Virtual Desktop: Assume your desired orientation and hold down the Oculus button on the controller. By default only the Void and Nebula environments respond to this action however it can be made global by enabling the “Allow custom orientation in all environments” option in the Settings panel. Alternatively the Void and Nebula environments have a Reset View option and a Head Lock option accessible via icons immediately above the virtual screen (revealed by pointing with the Go controller). The Head Lock mode dynamically adjusts to match changes in your orientation.

YouTube VR: Look in your desired direction until “Click to re-centre” appears and then click the touchpad or pull the trigger. Alternatively you can simply click and hold the screen to drag it around. This only works on the horizontal axis for 180/360° content.

To reorient the Oculus Home environment, along with the core Oculus apps that directly integrate with it (such as the Oculus BrowserOculus Gallery, and Oculus TV), simply assume your desired position and hold down the Oculus button on the controller. Or alternatively you can choose Settings > Reset View from the main panel, assume your desired orientation, and then pull the trigger or click the touchpad. This also works within the Void Theater environment that is accessible from the Oculus Video and Oculus Gallery apps, though the other virtual theaters (Home, Cinema, Moon) have a fixed orientation. The orientation is also currently fixed when playing 180/360° content.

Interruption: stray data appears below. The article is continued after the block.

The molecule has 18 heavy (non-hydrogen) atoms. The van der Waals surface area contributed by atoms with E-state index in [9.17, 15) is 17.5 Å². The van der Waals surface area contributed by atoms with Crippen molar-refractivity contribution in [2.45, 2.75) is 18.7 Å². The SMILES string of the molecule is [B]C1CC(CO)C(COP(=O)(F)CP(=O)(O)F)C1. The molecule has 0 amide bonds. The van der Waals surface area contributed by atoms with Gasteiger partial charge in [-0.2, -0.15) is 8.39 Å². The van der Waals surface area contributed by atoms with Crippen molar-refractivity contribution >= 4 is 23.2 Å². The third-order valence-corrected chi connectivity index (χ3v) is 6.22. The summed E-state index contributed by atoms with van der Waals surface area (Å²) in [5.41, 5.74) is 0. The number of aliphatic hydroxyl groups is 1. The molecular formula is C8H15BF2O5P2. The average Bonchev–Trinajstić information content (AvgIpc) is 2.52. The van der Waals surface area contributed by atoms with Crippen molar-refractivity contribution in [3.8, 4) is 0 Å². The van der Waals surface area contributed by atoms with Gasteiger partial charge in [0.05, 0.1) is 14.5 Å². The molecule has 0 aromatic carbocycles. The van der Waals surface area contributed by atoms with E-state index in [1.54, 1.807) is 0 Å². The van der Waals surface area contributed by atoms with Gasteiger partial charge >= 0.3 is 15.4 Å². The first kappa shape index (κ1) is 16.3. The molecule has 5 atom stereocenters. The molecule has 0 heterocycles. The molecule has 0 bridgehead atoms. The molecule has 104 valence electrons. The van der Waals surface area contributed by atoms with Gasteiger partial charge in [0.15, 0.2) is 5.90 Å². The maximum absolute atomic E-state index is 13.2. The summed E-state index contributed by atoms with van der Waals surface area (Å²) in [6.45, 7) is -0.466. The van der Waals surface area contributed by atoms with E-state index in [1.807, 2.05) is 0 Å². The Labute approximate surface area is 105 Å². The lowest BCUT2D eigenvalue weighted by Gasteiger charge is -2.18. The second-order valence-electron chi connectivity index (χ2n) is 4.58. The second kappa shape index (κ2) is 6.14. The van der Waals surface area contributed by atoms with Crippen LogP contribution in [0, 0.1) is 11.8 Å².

note: sticky/locked screen modes can induce VR sickness in some people so should be used with care

Is it possible to sideload apps to the Oculus Go?

Yes. You can find a guide here.

Can I run Google Cardboard and/or Daydream apps on the Oculus Go?

The Oculus Go runs the Oculus Mobile runtime environment and therefore it is only properly compatible with VR apps that have been built with the Oculus Mobile SDK.

Media


Is there an official Youtube app for the Oculus Go?

Yes!

https://www.oculus.com/experiences/go/1458129140982015/